Are hydrodynamic shape effects important when modelling the formation of depositional remanent magnetization?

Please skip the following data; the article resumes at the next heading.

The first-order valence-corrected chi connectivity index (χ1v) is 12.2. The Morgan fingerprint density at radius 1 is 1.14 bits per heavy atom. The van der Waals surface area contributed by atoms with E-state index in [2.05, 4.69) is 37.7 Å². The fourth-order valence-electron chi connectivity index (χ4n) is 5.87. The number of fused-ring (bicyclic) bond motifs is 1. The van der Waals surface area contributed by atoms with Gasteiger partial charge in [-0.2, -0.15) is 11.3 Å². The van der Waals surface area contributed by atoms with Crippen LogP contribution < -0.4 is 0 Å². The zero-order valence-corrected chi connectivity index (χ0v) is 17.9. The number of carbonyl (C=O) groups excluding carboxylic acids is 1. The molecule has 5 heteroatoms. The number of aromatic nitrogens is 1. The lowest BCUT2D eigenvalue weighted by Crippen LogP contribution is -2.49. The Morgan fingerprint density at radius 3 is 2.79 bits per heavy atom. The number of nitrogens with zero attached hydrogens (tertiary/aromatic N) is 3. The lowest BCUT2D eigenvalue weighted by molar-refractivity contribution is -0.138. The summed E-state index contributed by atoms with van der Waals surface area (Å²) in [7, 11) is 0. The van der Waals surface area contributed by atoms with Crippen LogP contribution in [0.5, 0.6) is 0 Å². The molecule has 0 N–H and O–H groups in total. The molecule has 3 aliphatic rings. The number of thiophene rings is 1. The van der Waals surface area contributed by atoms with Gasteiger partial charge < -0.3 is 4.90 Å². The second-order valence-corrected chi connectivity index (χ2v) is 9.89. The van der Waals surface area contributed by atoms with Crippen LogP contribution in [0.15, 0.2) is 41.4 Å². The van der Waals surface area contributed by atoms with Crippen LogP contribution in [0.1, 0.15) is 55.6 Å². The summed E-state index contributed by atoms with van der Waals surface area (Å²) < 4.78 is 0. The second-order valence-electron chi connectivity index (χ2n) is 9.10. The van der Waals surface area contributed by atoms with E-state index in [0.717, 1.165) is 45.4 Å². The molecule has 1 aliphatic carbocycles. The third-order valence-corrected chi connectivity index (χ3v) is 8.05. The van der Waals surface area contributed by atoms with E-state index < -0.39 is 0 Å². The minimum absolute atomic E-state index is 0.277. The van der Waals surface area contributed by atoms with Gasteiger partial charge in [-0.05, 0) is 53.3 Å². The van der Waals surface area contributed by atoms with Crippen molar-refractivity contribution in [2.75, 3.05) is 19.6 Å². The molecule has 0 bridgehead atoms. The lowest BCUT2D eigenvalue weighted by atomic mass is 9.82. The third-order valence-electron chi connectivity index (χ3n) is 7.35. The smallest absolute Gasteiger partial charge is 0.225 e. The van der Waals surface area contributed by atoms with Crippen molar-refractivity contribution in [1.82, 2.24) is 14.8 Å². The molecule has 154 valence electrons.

Recent conceptual models have attributed the weak depositional remanent magnetizations observed in natural sediments to flocculation processes in the water column. Magnetic particles included into flocs have not only to rotate themselves into alignment with the geomagnetic field but also the larger particles to which they are attached, making remanence acquisition an inefficient process. Alignment is hindered further when the magnetization vectors of the particles in any given floc partially cancel, reducing the overall magnetic torque. Existing numerical simulations of flocculation effects on depositional remanence formation have been limited to spherical bodies with translational and rotational motion acting independently of each other. In the case of non-spherical flocs, the translational and rotational motion are coupled and such bodies will describe a complex trajectory through the water column. Calculations will be presented that show the torque exerted on a non-spherical floc by the surrounding water can be orders of magnitude greater than the magnetic torque. Non-spherical flocs will, therefore, align less efficiently with the geomagnetic field and hydrodynamic effects may play an important role in controlling the magnitude of sedimentary remanence.